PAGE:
Media > Angels Could Benefit

July 7, 2004

Bill Shaikin

LA Times

As fans opposed to the Angels' possible name change scrambled for ways to protest, a Cal State Fullerton marketing professor said Tuesday the team could benefit from calling itself the Los Angeles Angels.

On Tuesday, the first business day since The Times reported Sunday that Angel owner Arte Moreno had discussed the possible change with Commissioner Bud Selig, the team received "less than a dozen e-mails" in opposition, said Tim Mead, the Angels' vice president of communications. Mead declined to comment about the proposal itself.

Fans debated the issue on radio shows and online message boards, most urging Moreno to retain the Anaheim Angels name. On the Angel website, one fan posted the address to the team offices and implored fans to write Moreno in protest, while another provided a link to a petition that gathered 120 signatures in its first day.

"Los Angeles is our neighbor with a great sports history, but the Angels are our family and a source of pride in our community," said Rob Rohm, 33, of Orange, who created the petition. "We have our own identity in Orange County, and the recent success of our sports franchises is helping to establish us nationally."

If he goes ahead, Moreno would need to persuade the Anaheim City Council to renegotiate a stadium lease that requires the team to be called the Anaheim Angels.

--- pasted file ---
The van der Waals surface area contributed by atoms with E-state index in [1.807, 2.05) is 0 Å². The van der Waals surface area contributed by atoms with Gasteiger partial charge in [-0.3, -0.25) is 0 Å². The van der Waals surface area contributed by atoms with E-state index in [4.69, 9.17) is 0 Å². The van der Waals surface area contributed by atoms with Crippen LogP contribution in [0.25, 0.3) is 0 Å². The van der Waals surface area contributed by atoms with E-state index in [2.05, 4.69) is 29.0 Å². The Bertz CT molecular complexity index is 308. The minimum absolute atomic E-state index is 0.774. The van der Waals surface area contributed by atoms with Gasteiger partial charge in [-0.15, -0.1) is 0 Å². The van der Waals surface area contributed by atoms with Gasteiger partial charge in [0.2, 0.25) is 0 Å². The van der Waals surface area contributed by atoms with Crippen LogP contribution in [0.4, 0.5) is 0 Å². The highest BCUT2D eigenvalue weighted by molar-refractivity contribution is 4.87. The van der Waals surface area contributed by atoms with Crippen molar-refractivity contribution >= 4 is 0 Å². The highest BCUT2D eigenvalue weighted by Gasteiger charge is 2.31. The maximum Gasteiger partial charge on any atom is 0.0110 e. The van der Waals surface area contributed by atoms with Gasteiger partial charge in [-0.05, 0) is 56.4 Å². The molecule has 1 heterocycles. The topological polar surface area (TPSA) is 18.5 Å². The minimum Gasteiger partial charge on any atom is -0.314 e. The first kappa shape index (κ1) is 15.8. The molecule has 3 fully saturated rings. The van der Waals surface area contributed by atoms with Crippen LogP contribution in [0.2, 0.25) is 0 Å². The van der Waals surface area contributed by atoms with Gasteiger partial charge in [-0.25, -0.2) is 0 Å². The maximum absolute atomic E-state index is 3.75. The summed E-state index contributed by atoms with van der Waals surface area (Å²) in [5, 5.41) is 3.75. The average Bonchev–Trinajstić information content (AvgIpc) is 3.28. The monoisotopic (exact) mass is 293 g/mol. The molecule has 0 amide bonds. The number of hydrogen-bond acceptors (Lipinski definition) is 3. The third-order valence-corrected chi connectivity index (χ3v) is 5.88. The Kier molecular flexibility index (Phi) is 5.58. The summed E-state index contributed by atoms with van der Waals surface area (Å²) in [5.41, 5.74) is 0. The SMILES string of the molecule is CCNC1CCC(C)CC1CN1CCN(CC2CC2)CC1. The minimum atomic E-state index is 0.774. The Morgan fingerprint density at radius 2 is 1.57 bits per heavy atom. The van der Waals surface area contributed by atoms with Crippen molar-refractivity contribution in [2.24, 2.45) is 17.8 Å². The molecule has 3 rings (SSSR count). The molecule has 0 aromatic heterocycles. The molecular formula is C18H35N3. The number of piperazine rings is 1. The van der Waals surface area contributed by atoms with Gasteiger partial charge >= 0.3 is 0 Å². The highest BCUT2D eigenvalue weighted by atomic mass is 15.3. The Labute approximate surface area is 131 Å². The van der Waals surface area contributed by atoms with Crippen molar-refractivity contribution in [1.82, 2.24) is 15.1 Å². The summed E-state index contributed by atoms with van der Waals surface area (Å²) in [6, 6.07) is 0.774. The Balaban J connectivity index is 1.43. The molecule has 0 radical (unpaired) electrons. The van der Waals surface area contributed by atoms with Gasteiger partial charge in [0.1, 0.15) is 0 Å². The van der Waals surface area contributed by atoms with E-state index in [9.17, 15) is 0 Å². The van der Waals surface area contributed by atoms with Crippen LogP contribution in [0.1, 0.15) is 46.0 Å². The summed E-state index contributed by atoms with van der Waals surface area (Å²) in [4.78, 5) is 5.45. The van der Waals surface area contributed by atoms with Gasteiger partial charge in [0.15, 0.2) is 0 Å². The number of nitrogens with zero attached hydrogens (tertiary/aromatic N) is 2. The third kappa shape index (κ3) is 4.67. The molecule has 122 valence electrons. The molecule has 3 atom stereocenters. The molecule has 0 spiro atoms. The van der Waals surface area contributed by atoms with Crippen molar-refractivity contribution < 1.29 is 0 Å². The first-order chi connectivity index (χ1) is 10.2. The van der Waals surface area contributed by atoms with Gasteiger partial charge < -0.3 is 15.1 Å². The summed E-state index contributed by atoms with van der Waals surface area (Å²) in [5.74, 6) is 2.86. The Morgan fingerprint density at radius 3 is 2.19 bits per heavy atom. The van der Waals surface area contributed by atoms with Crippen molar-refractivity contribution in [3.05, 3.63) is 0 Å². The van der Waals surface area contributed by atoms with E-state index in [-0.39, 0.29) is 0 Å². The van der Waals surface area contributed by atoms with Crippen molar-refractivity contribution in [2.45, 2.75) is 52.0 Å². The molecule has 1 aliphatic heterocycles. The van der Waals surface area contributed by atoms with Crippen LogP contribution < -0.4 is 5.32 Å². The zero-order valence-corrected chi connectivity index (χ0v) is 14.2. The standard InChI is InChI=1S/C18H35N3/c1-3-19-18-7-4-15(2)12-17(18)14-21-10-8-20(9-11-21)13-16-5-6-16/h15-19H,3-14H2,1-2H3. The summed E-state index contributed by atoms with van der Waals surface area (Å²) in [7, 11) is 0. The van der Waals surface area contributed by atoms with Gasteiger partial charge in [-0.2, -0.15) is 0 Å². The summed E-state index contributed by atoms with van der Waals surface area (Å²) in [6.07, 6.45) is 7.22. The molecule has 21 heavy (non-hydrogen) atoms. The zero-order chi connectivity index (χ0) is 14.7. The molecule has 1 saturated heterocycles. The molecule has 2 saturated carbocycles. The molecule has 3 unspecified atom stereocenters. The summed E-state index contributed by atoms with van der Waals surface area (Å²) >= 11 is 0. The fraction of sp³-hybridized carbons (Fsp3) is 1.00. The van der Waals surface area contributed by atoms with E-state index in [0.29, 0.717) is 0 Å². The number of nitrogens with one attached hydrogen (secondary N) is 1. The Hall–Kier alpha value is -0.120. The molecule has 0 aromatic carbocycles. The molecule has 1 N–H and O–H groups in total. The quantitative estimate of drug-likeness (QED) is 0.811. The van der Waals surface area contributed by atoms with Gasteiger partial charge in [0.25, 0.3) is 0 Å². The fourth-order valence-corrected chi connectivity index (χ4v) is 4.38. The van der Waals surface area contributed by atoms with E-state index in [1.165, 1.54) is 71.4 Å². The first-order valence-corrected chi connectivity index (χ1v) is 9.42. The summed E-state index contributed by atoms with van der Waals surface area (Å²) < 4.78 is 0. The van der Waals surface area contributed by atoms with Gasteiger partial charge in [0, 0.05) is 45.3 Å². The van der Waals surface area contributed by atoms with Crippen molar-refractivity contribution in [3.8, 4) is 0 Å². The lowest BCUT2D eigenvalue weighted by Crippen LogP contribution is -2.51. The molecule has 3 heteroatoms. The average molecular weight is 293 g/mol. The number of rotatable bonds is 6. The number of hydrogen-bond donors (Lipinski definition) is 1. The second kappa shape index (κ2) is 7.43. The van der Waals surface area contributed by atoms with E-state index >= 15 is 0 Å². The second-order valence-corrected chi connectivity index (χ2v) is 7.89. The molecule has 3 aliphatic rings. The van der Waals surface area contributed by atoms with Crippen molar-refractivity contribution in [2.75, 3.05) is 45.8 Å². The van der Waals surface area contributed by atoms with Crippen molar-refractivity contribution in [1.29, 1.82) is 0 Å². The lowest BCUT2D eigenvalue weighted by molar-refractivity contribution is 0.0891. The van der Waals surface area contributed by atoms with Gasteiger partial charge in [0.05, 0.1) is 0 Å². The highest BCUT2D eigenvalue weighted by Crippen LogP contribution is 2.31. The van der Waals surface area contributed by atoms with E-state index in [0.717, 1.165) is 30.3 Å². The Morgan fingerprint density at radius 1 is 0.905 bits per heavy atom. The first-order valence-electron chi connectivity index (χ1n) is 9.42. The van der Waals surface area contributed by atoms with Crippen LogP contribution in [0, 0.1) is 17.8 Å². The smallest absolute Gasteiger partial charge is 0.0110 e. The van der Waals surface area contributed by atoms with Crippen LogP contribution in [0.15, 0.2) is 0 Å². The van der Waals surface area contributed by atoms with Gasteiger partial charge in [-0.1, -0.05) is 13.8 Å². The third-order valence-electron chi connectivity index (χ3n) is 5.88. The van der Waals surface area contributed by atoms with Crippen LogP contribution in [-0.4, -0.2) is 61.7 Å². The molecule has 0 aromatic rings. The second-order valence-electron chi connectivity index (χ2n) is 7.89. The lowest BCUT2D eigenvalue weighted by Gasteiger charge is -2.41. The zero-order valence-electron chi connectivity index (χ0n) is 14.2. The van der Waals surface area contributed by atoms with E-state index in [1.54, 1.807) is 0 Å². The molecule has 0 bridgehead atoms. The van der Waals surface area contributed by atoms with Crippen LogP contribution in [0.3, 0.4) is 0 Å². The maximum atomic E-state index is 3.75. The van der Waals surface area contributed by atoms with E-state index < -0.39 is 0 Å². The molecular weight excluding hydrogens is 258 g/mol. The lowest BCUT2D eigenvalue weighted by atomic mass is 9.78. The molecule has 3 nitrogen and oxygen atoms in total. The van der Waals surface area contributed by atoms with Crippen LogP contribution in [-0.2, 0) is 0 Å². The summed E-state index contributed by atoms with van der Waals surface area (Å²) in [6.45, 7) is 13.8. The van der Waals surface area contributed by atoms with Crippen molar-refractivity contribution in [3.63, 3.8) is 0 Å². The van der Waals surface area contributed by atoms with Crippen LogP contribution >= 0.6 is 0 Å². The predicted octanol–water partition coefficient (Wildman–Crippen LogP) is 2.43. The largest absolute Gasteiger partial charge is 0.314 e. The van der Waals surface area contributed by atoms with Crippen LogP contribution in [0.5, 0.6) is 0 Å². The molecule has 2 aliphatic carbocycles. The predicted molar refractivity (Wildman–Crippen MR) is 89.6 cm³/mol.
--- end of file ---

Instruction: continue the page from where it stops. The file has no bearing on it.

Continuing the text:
Moreno does not plan to move the team from Anaheim. By identifying the team with Los Angeles, Moreno would hope to persuade potential broadcasters and national advertisers to pay more, reinforcing the point that the team plays in the second-largest media market in the country.

Tom Boyd, a Fullerton professor who studies the business of baseball, said the possible change could help Moreno close a revenue gap with the Dodgers, who he said receive three to four times as much money in sponsorships and broadcast rights. He said Moreno would alienate some fans, particularly in Orange County, but could attract many more by fielding a consistent winner, whatever the name.

"There's definitely a price that will be paid if they change the name. They definitely have some equity in that affiliation," Boyd said. "But from a business standpoint, it would be a pretty sound move.

"In the long run, it's probably better for the team. The fans they add would more than offset the fans they lose."